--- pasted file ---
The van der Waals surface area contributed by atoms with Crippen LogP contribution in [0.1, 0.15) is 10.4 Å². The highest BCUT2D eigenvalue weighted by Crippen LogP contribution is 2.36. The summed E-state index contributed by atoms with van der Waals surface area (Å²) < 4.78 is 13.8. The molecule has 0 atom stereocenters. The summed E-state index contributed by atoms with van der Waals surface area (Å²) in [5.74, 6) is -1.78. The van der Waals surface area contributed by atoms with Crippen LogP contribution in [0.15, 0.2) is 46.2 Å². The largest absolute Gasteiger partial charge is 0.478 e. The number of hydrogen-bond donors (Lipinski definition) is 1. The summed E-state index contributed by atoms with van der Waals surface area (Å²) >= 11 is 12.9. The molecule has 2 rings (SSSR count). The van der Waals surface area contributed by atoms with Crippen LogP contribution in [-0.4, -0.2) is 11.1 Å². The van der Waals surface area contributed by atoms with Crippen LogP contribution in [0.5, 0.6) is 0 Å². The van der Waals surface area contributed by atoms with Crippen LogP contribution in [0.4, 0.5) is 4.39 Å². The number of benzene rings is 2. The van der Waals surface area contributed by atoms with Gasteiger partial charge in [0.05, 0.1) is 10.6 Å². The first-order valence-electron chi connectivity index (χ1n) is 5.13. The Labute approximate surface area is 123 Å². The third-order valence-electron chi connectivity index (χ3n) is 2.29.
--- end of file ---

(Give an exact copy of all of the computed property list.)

The van der Waals surface area contributed by atoms with Crippen LogP contribution in [0.1, 0.15) is 10.4 Å². The highest BCUT2D eigenvalue weighted by Crippen LogP contribution is 2.36. The summed E-state index contributed by atoms with van der Waals surface area (Å²) < 4.78 is 13.8. The molecule has 0 atom stereocenters. The summed E-state index contributed by atoms with van der Waals surface area (Å²) in [5.74, 6) is -1.78. The van der Waals surface area contributed by atoms with Crippen LogP contribution in [0.15, 0.2) is 46.2 Å². The largest absolute Gasteiger partial charge is 0.478 e. The number of hydrogen-bond donors (Lipinski definition) is 1. The summed E-state index contributed by atoms with van der Waals surface area (Å²) >= 11 is 12.9. The molecule has 2 rings (SSSR count). The van der Waals surface area contributed by atoms with Crippen LogP contribution in [-0.4, -0.2) is 11.1 Å². The van der Waals surface area contributed by atoms with Crippen LogP contribution in [0.5, 0.6) is 0 Å². The van der Waals surface area contributed by atoms with Crippen LogP contribution in [0.4, 0.5) is 4.39 Å². The number of benzene rings is 2. The van der Waals surface area contributed by atoms with Gasteiger partial charge in [0.05, 0.1) is 10.6 Å². The first-order valence-electron chi connectivity index (χ1n) is 5.13. The Labute approximate surface area is 123 Å². The third-order valence-electron chi connectivity index (χ3n) is 2.29.